Jindal: Let the little children come to me so I may use them as props

Screenshot 2015-09-23 08.00.20

Imagine this scene at Louisiana’s Governor’s Mansion: “OK, governor, you sit there at the head of the table. Mrs. Jindal, please sit to his right. Wait, let’s get better light on her. Joe, can we get some powder on the governor’s forehead to fix that shine? Now, young man, when your dad bows his head be sure to hold his hand. Don’t look out the window for turtles. Jane, where’s the prop food? We need those green beans, pronto!


“All set? OK, governor, let’s do this. Lights, camera, pray!”

Of course, I don’t know if Gov. Bobby Jindal’s new spot running in Iowa was produced exactly that way (and for you fact-checkers, yes, I know it was created and aired by his “independent” super PAC, “Believe Again,” but it’s essentially his spot).

What we know is that Jindal’s campaign allowed a film crew into the mansion and staged a pre-dinner prayer with his children. Most likely, his staff then posted the raw video on YouTube so that his super PAC could use it in the spot. Voila! No federal campaign rules against coordination were violated since anyone who happened across the public-domain video was free to use it.

It just so happens that “Believe Again” knew where to find this video. Then, the super PAC invited Jindal to speak at one of its events in Iowa. There, Jindal bragged about his Christian faith.  “I wasn’t born a Christian,” he says in the spot. “Took me seven long years to convert at the age of 16.

“I’m unashamed,” Jindal continues. “I’m unembarrassed to tell you that I am a Christian.” My, what a fearless statement to make to an evangelical group in Iowa. Give the man a Bronze Star for the courage to boast about his faith to a room filled with Christians!

Jindal was not finished. The spot turns ominous. “Christian values are under assault right here in America,” Jindal warns, as the audience no doubt glances nervously at the door, waiting for President Barack Obama’s jackbooted thugs to bust up their meeting and haul them off to jail.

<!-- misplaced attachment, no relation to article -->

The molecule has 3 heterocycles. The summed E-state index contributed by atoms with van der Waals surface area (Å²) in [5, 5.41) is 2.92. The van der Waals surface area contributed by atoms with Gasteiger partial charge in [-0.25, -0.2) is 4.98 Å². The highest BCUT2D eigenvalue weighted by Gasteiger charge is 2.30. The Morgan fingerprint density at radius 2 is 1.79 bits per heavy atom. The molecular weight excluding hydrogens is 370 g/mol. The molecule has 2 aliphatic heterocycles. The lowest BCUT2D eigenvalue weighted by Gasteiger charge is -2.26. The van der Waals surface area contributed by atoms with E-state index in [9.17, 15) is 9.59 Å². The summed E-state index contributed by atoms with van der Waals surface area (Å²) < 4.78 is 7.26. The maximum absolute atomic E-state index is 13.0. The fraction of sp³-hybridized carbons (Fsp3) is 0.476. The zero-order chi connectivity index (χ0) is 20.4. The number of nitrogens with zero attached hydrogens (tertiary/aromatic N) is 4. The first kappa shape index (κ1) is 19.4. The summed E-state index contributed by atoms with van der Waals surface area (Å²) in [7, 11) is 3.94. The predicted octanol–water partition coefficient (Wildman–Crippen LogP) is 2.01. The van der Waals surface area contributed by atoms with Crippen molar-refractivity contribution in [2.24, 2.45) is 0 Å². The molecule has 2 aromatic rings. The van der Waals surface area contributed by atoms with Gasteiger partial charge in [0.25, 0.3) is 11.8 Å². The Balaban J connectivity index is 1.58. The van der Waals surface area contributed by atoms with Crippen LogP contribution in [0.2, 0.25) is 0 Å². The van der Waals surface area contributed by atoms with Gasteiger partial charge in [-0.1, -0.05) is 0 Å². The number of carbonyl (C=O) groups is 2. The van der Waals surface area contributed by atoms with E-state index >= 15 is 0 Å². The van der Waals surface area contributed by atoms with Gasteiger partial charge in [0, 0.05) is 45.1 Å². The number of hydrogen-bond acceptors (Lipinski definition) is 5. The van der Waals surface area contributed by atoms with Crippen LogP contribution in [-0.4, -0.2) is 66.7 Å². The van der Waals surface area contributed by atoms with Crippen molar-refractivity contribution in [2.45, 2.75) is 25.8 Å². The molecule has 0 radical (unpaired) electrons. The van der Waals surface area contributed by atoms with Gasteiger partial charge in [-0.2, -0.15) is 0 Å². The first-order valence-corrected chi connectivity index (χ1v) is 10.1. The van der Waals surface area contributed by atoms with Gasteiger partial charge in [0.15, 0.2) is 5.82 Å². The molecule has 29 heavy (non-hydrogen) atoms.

Be of good cheer, however, for Jindal had reassuring news: “America’s history is filled with times of spiritual revival right after the hour seemed darkest. Well, the hour seems pretty dark to me right now. We’ve exhausted every alternative. It is time to turn back to God.”

This spot is disturbing, offensive and sacrilegious in several ways.

First, to the uninitiated, when Jindal speaks of America’s “dark” hour, he is not talking about our nation’s sinful tolerance of poverty and racism, our troubling propensity for war or our systematic fouling of God’s earth. He’s talking, instead, about the U.S. Supreme Court’s decision that he and his frightened disciples believe will prevent them from using their religion as a cloak for anti-gay discrimination. The dog whistle Jindal toots is unambiguous to those tuned to his frequency: The freedom to practice your homophobic bigotry in God’s name is under attack.

Continue reading on NOLA.com at this link.

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5 Responses to Jindal: Let the little children come to me so I may use them as props

  1. Stephen Winham says:

    Your piece got me thinking about the Pope’s visit. The only way Jindal has parlayed the Pope’s visit into self-promotion so far is his claim Obama lied to the Pope – which probably only worked for him with the religious right who remain his base of support and, of course, the Obama haters. If there was a way to verify it, I would bet good money Timmy has tried to get the Pope to say something about Jindal while he is here, even if in passing – about his courage in converting, etc. After all, nothing promote the Jindal brand seems beyond the pale..

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  2. Michael Wade says:

    Geez, Bobby, we’ve exhausted every alternative? How about the democratic republic called for in the Constitution? You know, the one President Carter reminded us we no longer really have, with our governments in control of oligarchs. You should know, having served their interests for so long.

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  3. John D Fitzmorris says:

    I have always had the feeling, an eerie one @ that that Jindal’s narcissism borders on megalomania; he seems to equate himself with God

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  4. Fredster says:

    I have to wonder at times what the hell his mother and father think of his wearing his cross on his sleeve or making sure his halo is jussst right.

    The words may say “one nation under God”, or “In God we trust”, but they don’t say “one nation under Jesus” or “in Jesus we trust”. And is there really room in Jindal’s America for Hindus, Buddhists, Jews, Sikhs, Muslims, or just your garden variety agnostic or atheist?

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